Five Exercises with George H. Morris at Beverly Equestrian

George Morris at Beverly Equestrian
George Morris at Beverly Equestrian

The Plains, Va. – Oct. 3, 2018 – During the last weekend in September, George H. Morris traveled to Beverly Equestrian to teach his annual clinic at the picturesque facility. Each day he focused on helping riders develop their skills in the saddle to become better all-around horsemen.

Each day began with 45 minutes of flatwork where riders worked on transitions, straightness and lateral movements. He stressed that the purpose of riding is not competition, but to have a well schooled horse. Morris is not concerned with what the judge thinks, but how the horse feels and its way of going. To accomplish this goal he introduced new exercises each day that would help horses with their impulsion, straightness, rhythm and suppleness. Below are the top five exercises from the week.

1) Circle of Fences

Set up a circle of four fences approximately six strides apart on a circle. Start by jumping just two of the fences, then add a third fence and finally a fourth fence. When you horse has jumped all four fences correctly reverse the circle and repeat the exercise. This exercises works on a horse’s rhythm between fences.

Devon Zebrovious and Morningstar

2) Stride Adjustment

To continue focusing on rhythm, the next next exercise demonstrated on the first day of the clinic involved changing the strides in a related line. With a five stride line to a one-stride to start you begin with the single to the double, followed by a liverpool on the diagonal. You then circle back to the same line starting with the double combination riding five strides down the line. Then make another circle, back to the same line, this time with six strides going both directions in the line.

Hannah Neall and Abracadabra

3) Serpentine Fences

With two fences set straight on opposite sides of the ring and two fences set on opposite diagonals next to each other in the middle, begin with the first fence on the long side before making an inside turn to the closest diagonal. Then turn again to the other diagonal before finishing over the final fence on the long side. This will create serpentine of fences that works a horse’s suppleness and change of leg.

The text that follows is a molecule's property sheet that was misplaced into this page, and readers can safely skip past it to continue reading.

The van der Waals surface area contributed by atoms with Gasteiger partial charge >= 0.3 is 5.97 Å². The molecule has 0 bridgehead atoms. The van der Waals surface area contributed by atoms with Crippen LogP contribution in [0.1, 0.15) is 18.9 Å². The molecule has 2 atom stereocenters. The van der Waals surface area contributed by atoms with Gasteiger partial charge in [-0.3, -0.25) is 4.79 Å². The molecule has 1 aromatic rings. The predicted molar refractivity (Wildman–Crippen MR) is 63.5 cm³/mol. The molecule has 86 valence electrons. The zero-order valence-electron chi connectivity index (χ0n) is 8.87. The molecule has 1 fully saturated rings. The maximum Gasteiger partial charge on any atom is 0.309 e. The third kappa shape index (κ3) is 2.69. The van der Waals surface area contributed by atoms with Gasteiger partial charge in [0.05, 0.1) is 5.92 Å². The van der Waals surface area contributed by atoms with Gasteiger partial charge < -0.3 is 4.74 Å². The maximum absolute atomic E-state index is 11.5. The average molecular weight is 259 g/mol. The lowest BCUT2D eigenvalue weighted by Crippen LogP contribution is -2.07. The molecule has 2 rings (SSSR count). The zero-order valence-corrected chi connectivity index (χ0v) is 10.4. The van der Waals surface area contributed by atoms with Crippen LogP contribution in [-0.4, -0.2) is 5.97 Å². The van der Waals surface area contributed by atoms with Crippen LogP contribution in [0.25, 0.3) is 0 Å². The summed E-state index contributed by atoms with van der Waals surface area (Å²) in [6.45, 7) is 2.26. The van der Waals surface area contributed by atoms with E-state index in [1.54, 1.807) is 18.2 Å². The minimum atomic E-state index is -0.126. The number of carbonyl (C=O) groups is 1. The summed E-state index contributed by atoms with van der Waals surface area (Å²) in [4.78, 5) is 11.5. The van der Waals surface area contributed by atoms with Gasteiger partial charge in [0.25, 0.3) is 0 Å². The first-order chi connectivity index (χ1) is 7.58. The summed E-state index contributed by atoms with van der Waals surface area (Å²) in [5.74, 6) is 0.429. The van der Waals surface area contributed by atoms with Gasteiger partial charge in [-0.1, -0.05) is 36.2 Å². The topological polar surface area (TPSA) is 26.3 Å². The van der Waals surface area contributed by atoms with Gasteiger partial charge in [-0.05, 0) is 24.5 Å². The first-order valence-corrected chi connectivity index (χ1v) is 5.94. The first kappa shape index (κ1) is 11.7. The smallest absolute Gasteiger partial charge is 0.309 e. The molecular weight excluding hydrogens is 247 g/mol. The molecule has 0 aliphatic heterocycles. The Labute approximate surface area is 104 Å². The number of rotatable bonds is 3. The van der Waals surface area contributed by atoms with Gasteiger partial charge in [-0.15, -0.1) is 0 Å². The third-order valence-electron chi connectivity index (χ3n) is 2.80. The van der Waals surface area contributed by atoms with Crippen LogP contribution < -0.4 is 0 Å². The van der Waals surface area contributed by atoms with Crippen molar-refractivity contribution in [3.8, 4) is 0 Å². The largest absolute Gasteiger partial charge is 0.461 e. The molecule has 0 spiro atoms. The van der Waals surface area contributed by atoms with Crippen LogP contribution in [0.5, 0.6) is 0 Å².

Devon Zebrovious and Morningstar

4) Sharp Turns

To continue focusing on a horse’s suppleness, on the third day Morris created an exercise with a short four stride line to a coop set on the short side. By jumping the line on a smaller stride, you are better able to set up your horse to make the short turn over the fence on the short side of the arena, before jumping back over the line in four strides again.

Hannah Neall and Abracadabra

5) Broken Lines Course

As one of the final exercises, Morris set up a course that began over the liverpool on the diagonal to a coop on the straight away longside. You then make a right turn to an oxer on the diagonal and bending line back to the liverpool. You would then continue to three fences set apart by one stride and a sharp bending line back to the oxer on the diagonal. This exercise brings together the skills of rhythm and suppleness for the horses.

Gene Frank and Carrera

The five exercises Morris created during the clinic at Beverly Equestrian all helped riders improve their horses’ impulsion, straightness, rhythm and suppleness. He concluded saying, “If you start with a horse that is rideable, jumping is much easier.” He also stressed the importance of working at home and learning before going to a competition.


To learn more about George Morris and his clinics and take the opportunity to train with him please visit

George Morris with Gene Frank
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